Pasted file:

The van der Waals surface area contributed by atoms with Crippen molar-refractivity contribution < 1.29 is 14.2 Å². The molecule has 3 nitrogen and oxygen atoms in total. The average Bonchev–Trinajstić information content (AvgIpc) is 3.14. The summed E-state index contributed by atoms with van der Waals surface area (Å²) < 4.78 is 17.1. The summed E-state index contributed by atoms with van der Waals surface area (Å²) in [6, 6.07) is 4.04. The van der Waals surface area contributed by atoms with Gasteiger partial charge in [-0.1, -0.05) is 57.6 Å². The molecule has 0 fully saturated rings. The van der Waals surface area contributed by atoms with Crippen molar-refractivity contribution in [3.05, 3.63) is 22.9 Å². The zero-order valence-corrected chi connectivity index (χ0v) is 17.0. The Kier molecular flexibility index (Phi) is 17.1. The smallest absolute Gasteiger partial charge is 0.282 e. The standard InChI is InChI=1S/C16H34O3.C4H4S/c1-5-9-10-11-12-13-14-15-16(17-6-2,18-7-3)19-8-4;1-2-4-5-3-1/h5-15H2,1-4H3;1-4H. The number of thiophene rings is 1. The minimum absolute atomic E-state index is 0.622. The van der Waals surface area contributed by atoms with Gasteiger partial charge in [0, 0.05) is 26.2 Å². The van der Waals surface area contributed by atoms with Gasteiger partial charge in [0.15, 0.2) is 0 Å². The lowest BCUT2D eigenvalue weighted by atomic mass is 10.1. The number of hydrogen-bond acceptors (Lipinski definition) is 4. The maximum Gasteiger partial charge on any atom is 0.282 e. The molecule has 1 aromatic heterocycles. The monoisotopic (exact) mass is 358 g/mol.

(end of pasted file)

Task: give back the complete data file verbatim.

The van der Waals surface area contributed by atoms with Crippen molar-refractivity contribution < 1.29 is 14.2 Å². The molecule has 3 nitrogen and oxygen atoms in total. The average Bonchev–Trinajstić information content (AvgIpc) is 3.14. The summed E-state index contributed by atoms with van der Waals surface area (Å²) < 4.78 is 17.1. The summed E-state index contributed by atoms with van der Waals surface area (Å²) in [6, 6.07) is 4.04. The van der Waals surface area contributed by atoms with Gasteiger partial charge in [-0.1, -0.05) is 57.6 Å². The molecule has 0 fully saturated rings. The van der Waals surface area contributed by atoms with Crippen molar-refractivity contribution in [3.05, 3.63) is 22.9 Å². The zero-order valence-corrected chi connectivity index (χ0v) is 17.0. The Kier molecular flexibility index (Phi) is 17.1. The smallest absolute Gasteiger partial charge is 0.282 e. The standard InChI is InChI=1S/C16H34O3.C4H4S/c1-5-9-10-11-12-13-14-15-16(17-6-2,18-7-3)19-8-4;1-2-4-5-3-1/h5-15H2,1-4H3;1-4H. The number of thiophene rings is 1. The minimum absolute atomic E-state index is 0.622. The van der Waals surface area contributed by atoms with Gasteiger partial charge in [0, 0.05) is 26.2 Å². The van der Waals surface area contributed by atoms with Gasteiger partial charge in [0.15, 0.2) is 0 Å². The lowest BCUT2D eigenvalue weighted by atomic mass is 10.1. The number of hydrogen-bond acceptors (Lipinski definition) is 4. The maximum Gasteiger partial charge on any atom is 0.282 e. The molecule has 1 aromatic heterocycles. The monoisotopic (exact) mass is 358 g/mol.